SUV owners: automotive darwinists

In this post-Cold War prosperity that is American life, an everyday arms race has emerged. Chances are, you or your neighbors are the purveyors of this menace, and by all accounts, you’re not about to give up your weapons.
For the unarmed, it’s a threat more real than Russian missiles or communism ever were. And it kills — not in apocalyptic atomic battle, but on any average day.
Automakers unveiled the latest, most powerful weapon two weeks ago in Dearborn, Mich., that should be in the hands of consumers in a few short months.
It’s called the Ford Excursion — a 19-foot long, 3.5 ton sport utility behemoth — and it is to my 1980 Volkswagen Rabbit as a tank is to a rickshaw. No freakin’ contest.
That’s right — sport utility vehicles are the choice ride for the young and upwardly mobile these days. And sensible motorists seeking function over fashion are paying the price by sharing the road with SUVs, inferior to cars in every automotive safety category — until that horrible moment of impact, that is.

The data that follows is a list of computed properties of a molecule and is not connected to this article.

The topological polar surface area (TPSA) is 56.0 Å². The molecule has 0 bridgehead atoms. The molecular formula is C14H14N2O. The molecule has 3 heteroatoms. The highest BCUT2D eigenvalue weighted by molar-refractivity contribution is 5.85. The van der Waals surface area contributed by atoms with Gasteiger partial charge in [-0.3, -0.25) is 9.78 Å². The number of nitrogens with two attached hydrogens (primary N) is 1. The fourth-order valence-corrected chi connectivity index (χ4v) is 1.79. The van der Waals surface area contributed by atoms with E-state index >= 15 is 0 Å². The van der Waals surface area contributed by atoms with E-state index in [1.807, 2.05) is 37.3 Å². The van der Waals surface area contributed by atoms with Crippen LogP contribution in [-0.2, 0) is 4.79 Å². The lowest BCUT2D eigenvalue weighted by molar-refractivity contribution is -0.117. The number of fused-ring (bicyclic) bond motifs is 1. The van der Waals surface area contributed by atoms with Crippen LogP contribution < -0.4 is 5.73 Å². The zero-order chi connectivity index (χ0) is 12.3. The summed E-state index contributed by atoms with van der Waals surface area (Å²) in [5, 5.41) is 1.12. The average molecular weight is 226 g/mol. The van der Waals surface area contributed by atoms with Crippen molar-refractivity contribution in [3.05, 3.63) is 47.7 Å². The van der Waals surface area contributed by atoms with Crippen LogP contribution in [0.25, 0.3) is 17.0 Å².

Anyone who owns one of the 40-plus SUV models currently available in the United States might think their gargantuan gas-guzzler is built for rugged, heavy-duty hauling, off-road use and commodious conveyance. They are marketed as adventure machines; built tough with the outdoorsy-type in mind. Baloney.
SUVs are built for two things: to make money for automotive companies, and to smash other cars. Most affluent consumers buy them for two reasons as well: as a necessary 1990s fashion accessory, and to smash other cars.